darren.chester.mp@aph.gov.au 1300 131 785
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TACKLING UNDER-AGE DRINKING

March 21, 2011

The State Government is proposing new laws which would make it illegal for adults to provide alcohol to anybody else’s child visiting their homes, unless they gained permission from the children’s parents.

It may sound like a tough move but I support the concept as part of a broader strategy to change our drinking culture and reduce street violence.

We need to do more to tackle binge drinking and under-age alcohol abuse as part of a nation-wide approach to improving individual health and community safety.

Many Australians are drinking themselves to an early death and we need to change the culture of alcohol consumption from one of excessive drinking to a mature and controlled intake.

As someone who enjoys beer and wine on a regular basis I’m not a wowser but I’m concerned that our current approach to alcohol consumption is inconsistent in a legal sense, and unhealthy from a broader community perspective.

As it stands today, the legal age of alcohol consumption is 18 years but on private property, we have teenagers drinking to excess without any legal consequences. If a parent wants to teach their own child how to drink responsibly in the home environment, that is entirely reasonable, but when other adults provide alcohol to young people, we need to have more consistent laws.

We need to give police the tools to manage the growing culture of under-age parties where children are binge drinking on a weekly basis and causing personal injury as well as disrupting neighbourhoods.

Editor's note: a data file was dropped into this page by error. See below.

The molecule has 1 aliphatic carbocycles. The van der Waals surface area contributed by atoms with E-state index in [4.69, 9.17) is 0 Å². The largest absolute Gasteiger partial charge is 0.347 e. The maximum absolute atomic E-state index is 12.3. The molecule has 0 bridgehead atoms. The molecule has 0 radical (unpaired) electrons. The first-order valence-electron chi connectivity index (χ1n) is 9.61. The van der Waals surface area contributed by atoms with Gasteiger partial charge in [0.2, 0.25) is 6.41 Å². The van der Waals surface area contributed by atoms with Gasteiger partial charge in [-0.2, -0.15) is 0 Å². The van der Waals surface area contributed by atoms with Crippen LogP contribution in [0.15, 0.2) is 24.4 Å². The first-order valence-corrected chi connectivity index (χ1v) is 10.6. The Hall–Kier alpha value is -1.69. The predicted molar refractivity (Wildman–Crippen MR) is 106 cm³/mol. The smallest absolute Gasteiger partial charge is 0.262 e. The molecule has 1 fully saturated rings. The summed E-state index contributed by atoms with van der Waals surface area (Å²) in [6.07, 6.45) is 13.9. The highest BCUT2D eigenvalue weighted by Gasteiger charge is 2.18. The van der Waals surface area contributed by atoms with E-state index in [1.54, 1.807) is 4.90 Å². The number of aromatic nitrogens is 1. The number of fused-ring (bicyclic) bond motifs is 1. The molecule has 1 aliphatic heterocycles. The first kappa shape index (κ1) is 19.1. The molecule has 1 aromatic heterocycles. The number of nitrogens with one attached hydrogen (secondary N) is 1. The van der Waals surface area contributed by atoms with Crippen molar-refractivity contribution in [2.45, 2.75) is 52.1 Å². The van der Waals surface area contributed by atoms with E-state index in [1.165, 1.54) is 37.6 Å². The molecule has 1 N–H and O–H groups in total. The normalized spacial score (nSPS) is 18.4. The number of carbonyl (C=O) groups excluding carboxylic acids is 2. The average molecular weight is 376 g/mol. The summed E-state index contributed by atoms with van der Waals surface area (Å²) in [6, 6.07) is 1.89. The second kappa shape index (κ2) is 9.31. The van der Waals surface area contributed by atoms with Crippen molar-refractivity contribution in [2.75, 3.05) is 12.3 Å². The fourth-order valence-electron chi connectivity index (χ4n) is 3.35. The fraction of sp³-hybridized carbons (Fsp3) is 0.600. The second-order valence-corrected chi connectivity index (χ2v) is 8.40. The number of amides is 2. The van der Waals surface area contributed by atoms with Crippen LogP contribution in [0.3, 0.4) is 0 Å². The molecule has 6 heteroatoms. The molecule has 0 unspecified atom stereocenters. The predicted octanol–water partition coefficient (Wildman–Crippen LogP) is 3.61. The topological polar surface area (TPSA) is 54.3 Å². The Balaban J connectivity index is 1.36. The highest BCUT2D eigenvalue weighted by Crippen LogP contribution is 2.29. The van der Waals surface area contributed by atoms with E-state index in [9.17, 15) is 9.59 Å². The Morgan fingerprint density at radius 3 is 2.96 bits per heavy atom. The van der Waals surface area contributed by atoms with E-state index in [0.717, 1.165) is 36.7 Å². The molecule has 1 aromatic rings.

The excessive use of alcohol goes hand in hand with increased street violence, sexual assaults and vandalism – it’s time our community made steps towards changing that boozy culture.  We need to teach our children that it’s not OK to head out for the night with the aim of getting “drunk” and as adults, we have to work harder at providing a positive role model in our homes and at our sporting clubs and community events.

It’s not going to be easy and having more consistent laws is only part of the solution.

Any such changes must be supported by increased police resources, funding to install closed circuit television cameras in trouble spots, improve liquor licensing laws and other local solutions.

The State Government intends to launch a major education campaign to support its crackdown on harmful under-age drinking and the Federal Government also needs to do more.

The Federal Government should make more funding available to help communities find their own solutions to this growing problem. Funding to support crime prevention measures such as providing facilities and recreational opportunities for young people to socialise without alcohol will benefit us all.

Research has indicated that the misuse of alcohol is costing our nation $36 billion per year – it’s time for strong action with increased government funding to reduce that social and economic impact.

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